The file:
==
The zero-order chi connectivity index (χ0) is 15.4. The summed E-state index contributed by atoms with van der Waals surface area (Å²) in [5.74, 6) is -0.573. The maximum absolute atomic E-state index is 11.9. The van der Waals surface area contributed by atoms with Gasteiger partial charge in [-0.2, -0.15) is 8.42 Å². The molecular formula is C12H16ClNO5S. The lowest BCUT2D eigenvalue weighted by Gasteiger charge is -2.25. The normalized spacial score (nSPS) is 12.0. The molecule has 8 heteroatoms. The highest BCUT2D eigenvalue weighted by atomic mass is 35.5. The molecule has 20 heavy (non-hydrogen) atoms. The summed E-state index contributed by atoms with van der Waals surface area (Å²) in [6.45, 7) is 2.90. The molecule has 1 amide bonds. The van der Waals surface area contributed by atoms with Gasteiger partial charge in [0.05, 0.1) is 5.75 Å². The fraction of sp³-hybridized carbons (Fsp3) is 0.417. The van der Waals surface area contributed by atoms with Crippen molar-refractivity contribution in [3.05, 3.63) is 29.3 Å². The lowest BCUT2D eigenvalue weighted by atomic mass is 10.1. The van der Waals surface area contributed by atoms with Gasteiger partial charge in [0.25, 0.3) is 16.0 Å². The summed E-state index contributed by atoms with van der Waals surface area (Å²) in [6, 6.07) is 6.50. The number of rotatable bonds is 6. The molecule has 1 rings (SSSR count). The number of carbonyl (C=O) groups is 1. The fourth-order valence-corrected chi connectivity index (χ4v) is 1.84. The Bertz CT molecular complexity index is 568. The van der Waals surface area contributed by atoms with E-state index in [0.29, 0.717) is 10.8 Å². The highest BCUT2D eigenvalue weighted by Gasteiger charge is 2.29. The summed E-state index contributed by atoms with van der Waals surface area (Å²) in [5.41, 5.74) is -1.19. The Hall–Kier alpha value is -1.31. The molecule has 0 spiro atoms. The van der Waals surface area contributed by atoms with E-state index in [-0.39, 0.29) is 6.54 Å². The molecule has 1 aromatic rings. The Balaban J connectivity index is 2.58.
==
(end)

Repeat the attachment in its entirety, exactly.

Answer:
The zero-order chi connectivity index (χ0) is 15.4. The summed E-state index contributed by atoms with van der Waals surface area (Å²) in [5.74, 6) is -0.573. The maximum absolute atomic E-state index is 11.9. The van der Waals surface area contributed by atoms with Gasteiger partial charge in [-0.2, -0.15) is 8.42 Å². The molecular formula is C12H16ClNO5S. The lowest BCUT2D eigenvalue weighted by Gasteiger charge is -2.25. The normalized spacial score (nSPS) is 12.0. The molecule has 8 heteroatoms. The highest BCUT2D eigenvalue weighted by atomic mass is 35.5. The molecule has 20 heavy (non-hydrogen) atoms. The summed E-state index contributed by atoms with van der Waals surface area (Å²) in [6.45, 7) is 2.90. The molecule has 1 amide bonds. The van der Waals surface area contributed by atoms with Gasteiger partial charge in [0.05, 0.1) is 5.75 Å². The fraction of sp³-hybridized carbons (Fsp3) is 0.417. The van der Waals surface area contributed by atoms with Crippen molar-refractivity contribution in [3.05, 3.63) is 29.3 Å². The lowest BCUT2D eigenvalue weighted by atomic mass is 10.1. The van der Waals surface area contributed by atoms with Gasteiger partial charge in [0.25, 0.3) is 16.0 Å². The summed E-state index contributed by atoms with van der Waals surface area (Å²) in [6, 6.07) is 6.50. The number of rotatable bonds is 6. The molecule has 1 rings (SSSR count). The number of carbonyl (C=O) groups is 1. The fourth-order valence-corrected chi connectivity index (χ4v) is 1.84. The Bertz CT molecular complexity index is 568. The van der Waals surface area contributed by atoms with E-state index in [0.29, 0.717) is 10.8 Å². The highest BCUT2D eigenvalue weighted by Gasteiger charge is 2.29. The summed E-state index contributed by atoms with van der Waals surface area (Å²) in [5.41, 5.74) is -1.19. The Hall–Kier alpha value is -1.31. The molecule has 0 spiro atoms. The van der Waals surface area contributed by atoms with E-state index in [-0.39, 0.29) is 6.54 Å². The molecule has 1 aromatic rings. The Balaban J connectivity index is 2.58.